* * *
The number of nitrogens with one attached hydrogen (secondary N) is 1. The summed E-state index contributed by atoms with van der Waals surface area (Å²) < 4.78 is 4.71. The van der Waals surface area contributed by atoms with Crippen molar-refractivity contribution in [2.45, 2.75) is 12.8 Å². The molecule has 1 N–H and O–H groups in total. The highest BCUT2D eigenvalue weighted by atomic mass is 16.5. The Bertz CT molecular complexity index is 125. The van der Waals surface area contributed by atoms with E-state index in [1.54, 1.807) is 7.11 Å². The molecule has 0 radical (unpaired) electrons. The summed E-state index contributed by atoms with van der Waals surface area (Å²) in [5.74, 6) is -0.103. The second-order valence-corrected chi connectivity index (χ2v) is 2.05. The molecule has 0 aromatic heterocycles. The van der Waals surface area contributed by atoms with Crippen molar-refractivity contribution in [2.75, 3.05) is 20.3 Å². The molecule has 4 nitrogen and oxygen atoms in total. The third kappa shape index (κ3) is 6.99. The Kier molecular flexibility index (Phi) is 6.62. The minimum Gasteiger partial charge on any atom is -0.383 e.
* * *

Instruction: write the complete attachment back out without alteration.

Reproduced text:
The number of nitrogens with one attached hydrogen (secondary N) is 1. The summed E-state index contributed by atoms with van der Waals surface area (Å²) < 4.78 is 4.71. The van der Waals surface area contributed by atoms with Crippen molar-refractivity contribution in [2.45, 2.75) is 12.8 Å². The molecule has 1 N–H and O–H groups in total. The highest BCUT2D eigenvalue weighted by atomic mass is 16.5. The Bertz CT molecular complexity index is 125. The van der Waals surface area contributed by atoms with E-state index in [1.54, 1.807) is 7.11 Å². The molecule has 0 radical (unpaired) electrons. The summed E-state index contributed by atoms with van der Waals surface area (Å²) in [5.74, 6) is -0.103. The second-order valence-corrected chi connectivity index (χ2v) is 2.05. The molecule has 0 aromatic heterocycles. The van der Waals surface area contributed by atoms with Crippen molar-refractivity contribution in [2.75, 3.05) is 20.3 Å². The molecule has 4 nitrogen and oxygen atoms in total. The third kappa shape index (κ3) is 6.99. The Kier molecular flexibility index (Phi) is 6.62. The minimum Gasteiger partial charge on any atom is -0.383 e.